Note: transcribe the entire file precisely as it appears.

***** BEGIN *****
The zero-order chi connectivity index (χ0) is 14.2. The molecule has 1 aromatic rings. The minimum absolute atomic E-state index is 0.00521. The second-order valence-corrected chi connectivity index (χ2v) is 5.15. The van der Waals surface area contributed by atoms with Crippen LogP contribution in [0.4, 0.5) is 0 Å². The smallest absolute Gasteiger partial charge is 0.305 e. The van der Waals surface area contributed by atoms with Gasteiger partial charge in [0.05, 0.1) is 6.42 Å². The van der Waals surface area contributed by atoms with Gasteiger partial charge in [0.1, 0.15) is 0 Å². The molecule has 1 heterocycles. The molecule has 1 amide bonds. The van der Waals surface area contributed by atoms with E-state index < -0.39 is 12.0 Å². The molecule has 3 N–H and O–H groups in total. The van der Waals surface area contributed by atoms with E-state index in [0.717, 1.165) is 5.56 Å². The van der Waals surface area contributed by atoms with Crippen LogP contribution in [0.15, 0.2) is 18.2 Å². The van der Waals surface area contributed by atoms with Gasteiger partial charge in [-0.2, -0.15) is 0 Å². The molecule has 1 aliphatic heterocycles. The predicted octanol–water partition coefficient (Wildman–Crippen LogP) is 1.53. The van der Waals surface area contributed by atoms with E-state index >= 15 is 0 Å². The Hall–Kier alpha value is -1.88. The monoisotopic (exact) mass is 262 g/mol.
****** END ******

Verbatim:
The zero-order chi connectivity index (χ0) is 14.2. The molecule has 1 aromatic rings. The minimum absolute atomic E-state index is 0.00521. The second-order valence-corrected chi connectivity index (χ2v) is 5.15. The van der Waals surface area contributed by atoms with Crippen LogP contribution in [0.4, 0.5) is 0 Å². The smallest absolute Gasteiger partial charge is 0.305 e. The van der Waals surface area contributed by atoms with Gasteiger partial charge in [0.05, 0.1) is 6.42 Å². The van der Waals surface area contributed by atoms with Gasteiger partial charge in [0.1, 0.15) is 0 Å². The molecule has 1 heterocycles. The molecule has 1 amide bonds. The van der Waals surface area contributed by atoms with E-state index < -0.39 is 12.0 Å². The molecule has 3 N–H and O–H groups in total. The van der Waals surface area contributed by atoms with E-state index in [0.717, 1.165) is 5.56 Å². The van der Waals surface area contributed by atoms with Crippen LogP contribution in [0.15, 0.2) is 18.2 Å². The van der Waals surface area contributed by atoms with Gasteiger partial charge in [-0.2, -0.15) is 0 Å². The molecule has 1 aliphatic heterocycles. The predicted octanol–water partition coefficient (Wildman–Crippen LogP) is 1.53. The van der Waals surface area contributed by atoms with E-state index >= 15 is 0 Å². The Hall–Kier alpha value is -1.88. The monoisotopic (exact) mass is 262 g/mol.